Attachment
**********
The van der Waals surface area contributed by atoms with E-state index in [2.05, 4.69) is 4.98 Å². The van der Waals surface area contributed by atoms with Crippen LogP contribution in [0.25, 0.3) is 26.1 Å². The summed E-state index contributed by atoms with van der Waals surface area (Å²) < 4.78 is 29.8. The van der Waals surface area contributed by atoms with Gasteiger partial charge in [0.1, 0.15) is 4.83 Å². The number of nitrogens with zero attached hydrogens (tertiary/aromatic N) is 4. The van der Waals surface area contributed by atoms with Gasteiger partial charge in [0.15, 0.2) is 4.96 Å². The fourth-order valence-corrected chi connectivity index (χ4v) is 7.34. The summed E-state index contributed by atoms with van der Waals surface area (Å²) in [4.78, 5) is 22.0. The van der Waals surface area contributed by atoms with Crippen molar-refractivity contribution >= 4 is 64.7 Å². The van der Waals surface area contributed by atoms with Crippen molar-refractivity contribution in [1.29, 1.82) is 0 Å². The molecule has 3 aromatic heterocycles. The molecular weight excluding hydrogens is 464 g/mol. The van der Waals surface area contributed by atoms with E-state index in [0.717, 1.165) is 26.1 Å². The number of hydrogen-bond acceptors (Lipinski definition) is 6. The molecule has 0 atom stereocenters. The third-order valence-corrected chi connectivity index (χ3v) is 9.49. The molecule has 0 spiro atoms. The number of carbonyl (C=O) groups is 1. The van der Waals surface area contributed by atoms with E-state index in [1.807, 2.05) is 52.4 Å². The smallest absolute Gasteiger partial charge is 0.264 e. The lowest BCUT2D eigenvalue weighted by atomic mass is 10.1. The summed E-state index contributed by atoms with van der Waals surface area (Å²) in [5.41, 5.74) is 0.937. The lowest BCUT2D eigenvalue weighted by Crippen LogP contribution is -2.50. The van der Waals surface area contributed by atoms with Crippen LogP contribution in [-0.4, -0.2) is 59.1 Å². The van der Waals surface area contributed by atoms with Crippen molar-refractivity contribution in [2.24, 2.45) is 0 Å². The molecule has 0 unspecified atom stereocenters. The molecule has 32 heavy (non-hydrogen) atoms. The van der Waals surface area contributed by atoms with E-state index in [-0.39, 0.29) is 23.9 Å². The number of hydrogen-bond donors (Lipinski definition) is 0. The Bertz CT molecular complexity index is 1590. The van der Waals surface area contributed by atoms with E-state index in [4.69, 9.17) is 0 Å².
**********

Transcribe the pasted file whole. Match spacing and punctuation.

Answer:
The van der Waals surface area contributed by atoms with E-state index in [2.05, 4.69) is 4.98 Å². The van der Waals surface area contributed by atoms with Crippen LogP contribution in [0.25, 0.3) is 26.1 Å². The summed E-state index contributed by atoms with van der Waals surface area (Å²) < 4.78 is 29.8. The van der Waals surface area contributed by atoms with Gasteiger partial charge in [0.1, 0.15) is 4.83 Å². The number of nitrogens with zero attached hydrogens (tertiary/aromatic N) is 4. The van der Waals surface area contributed by atoms with Gasteiger partial charge in [0.15, 0.2) is 4.96 Å². The fourth-order valence-corrected chi connectivity index (χ4v) is 7.34. The summed E-state index contributed by atoms with van der Waals surface area (Å²) in [4.78, 5) is 22.0. The van der Waals surface area contributed by atoms with Crippen molar-refractivity contribution >= 4 is 64.7 Å². The van der Waals surface area contributed by atoms with Crippen molar-refractivity contribution in [1.29, 1.82) is 0 Å². The molecule has 3 aromatic heterocycles. The molecular weight excluding hydrogens is 464 g/mol. The van der Waals surface area contributed by atoms with E-state index in [0.717, 1.165) is 26.1 Å². The number of hydrogen-bond acceptors (Lipinski definition) is 6. The molecule has 0 atom stereocenters. The third-order valence-corrected chi connectivity index (χ3v) is 9.49. The molecule has 0 spiro atoms. The number of carbonyl (C=O) groups is 1. The van der Waals surface area contributed by atoms with E-state index in [1.807, 2.05) is 52.4 Å². The smallest absolute Gasteiger partial charge is 0.264 e. The lowest BCUT2D eigenvalue weighted by atomic mass is 10.1. The summed E-state index contributed by atoms with van der Waals surface area (Å²) in [5.41, 5.74) is 0.937. The lowest BCUT2D eigenvalue weighted by Crippen LogP contribution is -2.50. The van der Waals surface area contributed by atoms with Crippen LogP contribution in [-0.4, -0.2) is 59.1 Å². The van der Waals surface area contributed by atoms with Crippen molar-refractivity contribution in [2.24, 2.45) is 0 Å². The molecule has 0 unspecified atom stereocenters. The molecule has 32 heavy (non-hydrogen) atoms. The van der Waals surface area contributed by atoms with E-state index in [-0.39, 0.29) is 23.9 Å². The number of hydrogen-bond donors (Lipinski definition) is 0. The Bertz CT molecular complexity index is 1590. The van der Waals surface area contributed by atoms with E-state index in [4.69, 9.17) is 0 Å².